Providing general information on possible best management practices for improving water quality was not a key component for changing behaviors either, but it may provide a motivation for water resource professionals to engage in one-on-one discussions and explanations with residents.
“We learned that survey respondents didn’t necessarily have the knowledge or capacity to figure out if a conservation practice would work for them—this was a major barrier to action,” said Ma. “Residents knew what’s possible generally, but they wanted someone to help them decide what practices fit with their specific property and way of life.”
On the other hand, social norms are an important component in people’s decision making. Social norms include both descriptive norms—what you can observe in plain sight, such as your neighbors using rain barrels—and more subjective norms, for instance, what you think people expect of you.
The research team confirmed previous studies, demonstrating that people are socially driven. Generally, if we realize neighbors, friends and trusted peers are taking action, this makes us more likely to do something, too. Social norms can be a much bigger motivator to adopt conservation practices than information alone, and sometimes works better than other types of incentives.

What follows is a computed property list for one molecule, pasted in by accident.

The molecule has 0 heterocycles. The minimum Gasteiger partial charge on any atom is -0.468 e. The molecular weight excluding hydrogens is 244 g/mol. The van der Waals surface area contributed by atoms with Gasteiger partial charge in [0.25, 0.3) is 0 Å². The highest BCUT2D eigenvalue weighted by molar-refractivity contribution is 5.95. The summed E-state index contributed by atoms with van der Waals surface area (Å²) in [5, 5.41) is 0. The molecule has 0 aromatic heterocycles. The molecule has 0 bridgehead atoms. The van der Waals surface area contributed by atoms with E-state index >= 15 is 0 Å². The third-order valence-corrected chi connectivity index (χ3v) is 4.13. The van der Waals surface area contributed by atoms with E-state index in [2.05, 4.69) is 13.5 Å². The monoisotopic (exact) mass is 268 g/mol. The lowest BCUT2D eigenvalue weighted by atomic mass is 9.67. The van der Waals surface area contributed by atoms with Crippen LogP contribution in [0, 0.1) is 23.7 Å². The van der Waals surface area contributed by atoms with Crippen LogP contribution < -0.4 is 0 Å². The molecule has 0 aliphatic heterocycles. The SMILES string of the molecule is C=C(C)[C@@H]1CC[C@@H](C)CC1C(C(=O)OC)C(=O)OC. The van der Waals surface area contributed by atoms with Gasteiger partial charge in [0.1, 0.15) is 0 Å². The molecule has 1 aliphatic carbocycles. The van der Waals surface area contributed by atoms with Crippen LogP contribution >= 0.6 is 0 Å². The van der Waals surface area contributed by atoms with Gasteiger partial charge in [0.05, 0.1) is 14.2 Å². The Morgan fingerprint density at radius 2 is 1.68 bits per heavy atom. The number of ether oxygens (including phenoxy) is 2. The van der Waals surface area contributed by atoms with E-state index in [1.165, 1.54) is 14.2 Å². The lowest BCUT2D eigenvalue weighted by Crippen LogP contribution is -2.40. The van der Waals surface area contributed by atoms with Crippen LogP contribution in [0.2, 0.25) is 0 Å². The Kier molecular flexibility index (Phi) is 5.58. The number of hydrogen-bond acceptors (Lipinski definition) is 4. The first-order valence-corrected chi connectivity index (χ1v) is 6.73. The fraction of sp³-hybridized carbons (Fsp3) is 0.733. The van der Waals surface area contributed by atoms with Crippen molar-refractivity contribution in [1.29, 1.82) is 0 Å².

For those interested in motivating residents, Ma suggests thinking about ways to capitalize on social norms. “Consider organizing community events or programming that encourages people to talk to each other—they become more aware of what others are doing and what is expected of them from their community,” she said. “Community role models and opinion leaders can also play an important role. The social aspect should be part of the solution strategy to protect water quality.”
The researchers have one more piece to this project. They are running different modeling scenarios to understand the realistic potential of using conservation practices to reduce water pollution in the watersheds. With that information, they will be able to further identify groups of residents to target for increased education, assistance and incentives to promote adoption of conservation practices.
You can listen to a podcast interview of Zhao Ma discussing this research in the first “Teach Me About the Great Lakes” Researcher Feature.